Don’t be lazy and leave things up to chance. But realize that chance has a role in everything, so learn how to observe carefully, especially for anomalies. And never be afraid to speak up. Sometimes it might be for yourself alone, but oftentimes, if done right, it might be in the stead of somebody else who can’t.
Lesson Eight: Whether you choose to formalize it or not, a process exists for everything. Processes are the building blocks of culture. You can’t will culture into existence. And, as Warren Buffett famously said, culture eats strategy for breakfast.
This is more of a lesson for the startup world. Processes will exist whether you choose them or not. Choose them. They, not the 10 commandments you paint onto your walls, are the elements that shape your culture.
Lesson Nine: Your actions are just a manifestation of your theories about how the world works. Try hard to break your theories so you can refine them.
It’s pointless to take an action to repeatedly prove a theory. Theories become better as they repeatedly break and adapt. When you can take the risk, try to break theories, both yours and others’.
Lesson Ten: Know thyself. And ask for help.
The ultimate truth. And in knowing yourself, know when to ask for help. I realize even in these first few months how valuable my classmates are — their depth of knowledge in areas I had never had experience in is really profound and humbling. I also realized how powerful the network is. Not even counting the people who came before us but just those in my class — I realize with a 1-2 step connection and a healthy dose of shamelessness, I can probably intro anybody to anybody.
What they don’t teach you at HBS
Lesson One: You can immediately start taking risks.
While most people understand that one day they will become CEO or one day they can work on a meaningful problem, most also believe that that day is not today. That day is somewhere in the murky future. I think even at graduation, we are all already uniquely privileged to take more than the average amount of risk. And, of course, personal risk only increases with time.
Lesson Two: Make the relevant scope as large as possible.
The scope of care for people varies a lot. Some think in terms of their immediate family. Some think in terms of people like them. Some think in terms of companies. Some think in terms of nations. Some think in terms of humanity. Some think in terms of all living creatures. I think it’s important to make the scope of care as large as possible. The largest that I’m currently aware of is thinking in terms of the universe and optimizing for it, even if it means humans are just a sidebar or an insignificant evolutionary step along the way to something greater.
Lesson Three: Self reflection.
The school doesn’t force this upon you, but it is probably one of the most worthwhile uses of one’s time during the two years. There’s a lot of information and knowledge being transmitted, but, as the saying goes, experience =/= wisdom. You can experience something and still learn nothing.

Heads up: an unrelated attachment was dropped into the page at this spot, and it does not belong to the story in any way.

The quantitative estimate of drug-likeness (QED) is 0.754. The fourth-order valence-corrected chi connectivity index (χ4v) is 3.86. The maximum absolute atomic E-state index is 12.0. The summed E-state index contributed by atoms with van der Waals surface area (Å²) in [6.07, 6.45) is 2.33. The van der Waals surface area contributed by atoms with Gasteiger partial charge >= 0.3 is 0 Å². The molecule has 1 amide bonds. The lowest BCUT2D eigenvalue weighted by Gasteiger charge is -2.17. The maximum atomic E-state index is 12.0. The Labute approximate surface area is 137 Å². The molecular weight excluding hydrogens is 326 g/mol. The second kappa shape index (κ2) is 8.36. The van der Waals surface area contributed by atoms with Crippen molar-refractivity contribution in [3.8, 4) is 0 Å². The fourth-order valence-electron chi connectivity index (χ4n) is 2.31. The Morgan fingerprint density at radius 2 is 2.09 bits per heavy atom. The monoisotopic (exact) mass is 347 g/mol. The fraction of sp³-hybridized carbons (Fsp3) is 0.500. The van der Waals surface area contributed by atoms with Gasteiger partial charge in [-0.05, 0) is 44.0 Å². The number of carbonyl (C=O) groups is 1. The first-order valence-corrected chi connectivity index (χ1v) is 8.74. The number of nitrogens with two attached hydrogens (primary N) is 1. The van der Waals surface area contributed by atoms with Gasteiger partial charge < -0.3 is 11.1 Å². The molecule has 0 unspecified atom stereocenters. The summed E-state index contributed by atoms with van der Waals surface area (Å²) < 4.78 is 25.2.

Lesson Four: Empathy.
Surprisingly very rarely discussed in the school despite that it is one of the most adaptable and powerful tools for living. It’s often brought up by students but I can’t remember having a beyond superficial discussion on the topic.
Lesson Five: What’s right and wrong.
The school never intended to teach this. If you haven’t learned this yet by age ~27 (avg age of class), you probably have some bigger problems…
The school does teach you how slippery the slope is into “wrong” despite that you think you have good and strong values. And it teaches how to create environments where “right” is more likely to thrive than “wrong.”
Lesson Six: How to not believe the hype. And that competition isn’t always the best path.
Business school is a hype machine. There’s so much eyeballing what the other person is doing. There are so many Type A, hyper competitive people. There’s a collective view on what’s “hot” right now and people measure each other against it. The social pressure makes it difficult to remain true to yourself.
I think HBS doesn’t do a good job of communicating that the game lies in how to avoid competition rather than win (a bit bloodied) against intense competition. I think some of my classmates believe you don’t prove anything unless you win and you can’t win without competition.
Lesson Seven: How to satisfice.
HBS accepts people who are overachievers and perfectionists and doesn’t do much to tame that desire. But life is not as forgiving.
Lesson Eight: Patience.
As Siddhartha said in Herman Hesse’s book — I can think, wait, and fast. And with those three skills, one can overcome almost any challenge. People leave HBS with a strong desire to act. Inaction seems wasteful, slothful, and inane.
Lesson Nine: How to be happy.
Nobody can teach you this. People think HBS can teach them this because it arguably teaches you how to be successful in your career, but we all know that doesn’t equate to happiness.
Lesson Ten: How to judge people and multi-faceted situations instead of just data.
The former requires messy experience. The latter is over-emphasized in all classroom settings.